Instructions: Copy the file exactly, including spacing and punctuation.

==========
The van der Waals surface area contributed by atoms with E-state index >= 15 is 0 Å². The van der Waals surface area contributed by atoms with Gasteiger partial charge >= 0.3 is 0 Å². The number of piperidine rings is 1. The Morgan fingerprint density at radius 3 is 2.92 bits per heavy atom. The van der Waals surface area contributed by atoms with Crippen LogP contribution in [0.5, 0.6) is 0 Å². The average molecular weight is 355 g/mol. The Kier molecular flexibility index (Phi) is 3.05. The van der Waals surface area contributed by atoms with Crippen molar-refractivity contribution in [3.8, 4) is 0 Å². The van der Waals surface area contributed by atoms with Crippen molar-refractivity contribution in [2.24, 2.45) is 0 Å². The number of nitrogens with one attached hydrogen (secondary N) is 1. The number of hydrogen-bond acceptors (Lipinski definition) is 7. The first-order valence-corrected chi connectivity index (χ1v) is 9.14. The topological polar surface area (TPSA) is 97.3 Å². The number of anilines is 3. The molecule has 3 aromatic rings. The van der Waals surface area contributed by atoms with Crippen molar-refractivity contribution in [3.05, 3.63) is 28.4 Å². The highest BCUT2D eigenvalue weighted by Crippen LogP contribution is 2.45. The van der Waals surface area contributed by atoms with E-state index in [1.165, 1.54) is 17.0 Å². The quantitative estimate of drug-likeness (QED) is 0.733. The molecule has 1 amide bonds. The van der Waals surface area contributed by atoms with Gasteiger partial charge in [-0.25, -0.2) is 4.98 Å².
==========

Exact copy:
The van der Waals surface area contributed by atoms with E-state index >= 15 is 0 Å². The van der Waals surface area contributed by atoms with Gasteiger partial charge >= 0.3 is 0 Å². The number of piperidine rings is 1. The Morgan fingerprint density at radius 3 is 2.92 bits per heavy atom. The van der Waals surface area contributed by atoms with Crippen LogP contribution in [0.5, 0.6) is 0 Å². The average molecular weight is 355 g/mol. The Kier molecular flexibility index (Phi) is 3.05. The van der Waals surface area contributed by atoms with Crippen molar-refractivity contribution in [3.8, 4) is 0 Å². The van der Waals surface area contributed by atoms with Crippen molar-refractivity contribution in [2.24, 2.45) is 0 Å². The number of nitrogens with one attached hydrogen (secondary N) is 1. The number of hydrogen-bond acceptors (Lipinski definition) is 7. The first-order valence-corrected chi connectivity index (χ1v) is 9.14. The topological polar surface area (TPSA) is 97.3 Å². The number of anilines is 3. The molecule has 3 aromatic rings. The van der Waals surface area contributed by atoms with Crippen molar-refractivity contribution in [3.05, 3.63) is 28.4 Å². The highest BCUT2D eigenvalue weighted by Crippen LogP contribution is 2.45. The van der Waals surface area contributed by atoms with E-state index in [1.165, 1.54) is 17.0 Å². The quantitative estimate of drug-likeness (QED) is 0.733. The molecule has 1 amide bonds. The van der Waals surface area contributed by atoms with Gasteiger partial charge in [-0.25, -0.2) is 4.98 Å².